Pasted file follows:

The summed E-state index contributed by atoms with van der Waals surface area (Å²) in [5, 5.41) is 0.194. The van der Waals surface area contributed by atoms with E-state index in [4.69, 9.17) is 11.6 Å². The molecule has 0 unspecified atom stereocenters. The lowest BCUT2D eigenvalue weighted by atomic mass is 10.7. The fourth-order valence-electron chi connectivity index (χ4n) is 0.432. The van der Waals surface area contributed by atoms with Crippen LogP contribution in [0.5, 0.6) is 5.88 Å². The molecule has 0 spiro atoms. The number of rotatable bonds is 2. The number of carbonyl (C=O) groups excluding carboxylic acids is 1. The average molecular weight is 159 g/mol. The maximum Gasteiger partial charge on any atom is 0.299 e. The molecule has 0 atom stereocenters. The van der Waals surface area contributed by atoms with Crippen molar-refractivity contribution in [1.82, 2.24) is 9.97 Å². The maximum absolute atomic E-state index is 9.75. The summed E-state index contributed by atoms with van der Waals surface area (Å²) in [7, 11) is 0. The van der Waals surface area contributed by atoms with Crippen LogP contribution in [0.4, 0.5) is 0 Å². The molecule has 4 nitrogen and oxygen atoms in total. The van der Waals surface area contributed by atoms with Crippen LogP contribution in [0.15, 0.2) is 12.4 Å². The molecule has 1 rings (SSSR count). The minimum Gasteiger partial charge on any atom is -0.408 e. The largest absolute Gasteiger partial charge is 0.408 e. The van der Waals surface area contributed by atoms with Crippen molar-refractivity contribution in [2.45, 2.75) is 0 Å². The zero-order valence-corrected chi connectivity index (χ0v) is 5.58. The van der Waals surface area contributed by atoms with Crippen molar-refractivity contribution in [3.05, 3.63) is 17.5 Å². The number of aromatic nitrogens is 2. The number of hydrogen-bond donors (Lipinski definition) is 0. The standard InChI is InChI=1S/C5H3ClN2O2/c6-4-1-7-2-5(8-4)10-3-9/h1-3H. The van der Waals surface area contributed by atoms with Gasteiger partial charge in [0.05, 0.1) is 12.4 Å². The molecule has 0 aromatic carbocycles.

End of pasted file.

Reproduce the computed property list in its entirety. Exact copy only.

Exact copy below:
The summed E-state index contributed by atoms with van der Waals surface area (Å²) in [5, 5.41) is 0.194. The van der Waals surface area contributed by atoms with E-state index in [4.69, 9.17) is 11.6 Å². The molecule has 0 unspecified atom stereocenters. The lowest BCUT2D eigenvalue weighted by atomic mass is 10.7. The fourth-order valence-electron chi connectivity index (χ4n) is 0.432. The van der Waals surface area contributed by atoms with Crippen LogP contribution in [0.5, 0.6) is 5.88 Å². The molecule has 0 spiro atoms. The number of rotatable bonds is 2. The number of carbonyl (C=O) groups excluding carboxylic acids is 1. The average molecular weight is 159 g/mol. The maximum Gasteiger partial charge on any atom is 0.299 e. The molecule has 0 atom stereocenters. The van der Waals surface area contributed by atoms with Crippen molar-refractivity contribution in [1.82, 2.24) is 9.97 Å². The maximum absolute atomic E-state index is 9.75. The summed E-state index contributed by atoms with van der Waals surface area (Å²) in [7, 11) is 0. The van der Waals surface area contributed by atoms with Crippen LogP contribution in [0.4, 0.5) is 0 Å². The molecule has 4 nitrogen and oxygen atoms in total. The van der Waals surface area contributed by atoms with Crippen LogP contribution in [0.15, 0.2) is 12.4 Å². The molecule has 1 rings (SSSR count). The minimum Gasteiger partial charge on any atom is -0.408 e. The largest absolute Gasteiger partial charge is 0.408 e. The van der Waals surface area contributed by atoms with Crippen molar-refractivity contribution in [2.45, 2.75) is 0 Å². The zero-order valence-corrected chi connectivity index (χ0v) is 5.58. The van der Waals surface area contributed by atoms with Crippen molar-refractivity contribution in [3.05, 3.63) is 17.5 Å². The number of aromatic nitrogens is 2. The number of hydrogen-bond donors (Lipinski definition) is 0. The standard InChI is InChI=1S/C5H3ClN2O2/c6-4-1-7-2-5(8-4)10-3-9/h1-3H. The van der Waals surface area contributed by atoms with Gasteiger partial charge in [0.05, 0.1) is 12.4 Å². The molecule has 0 aromatic carbocycles.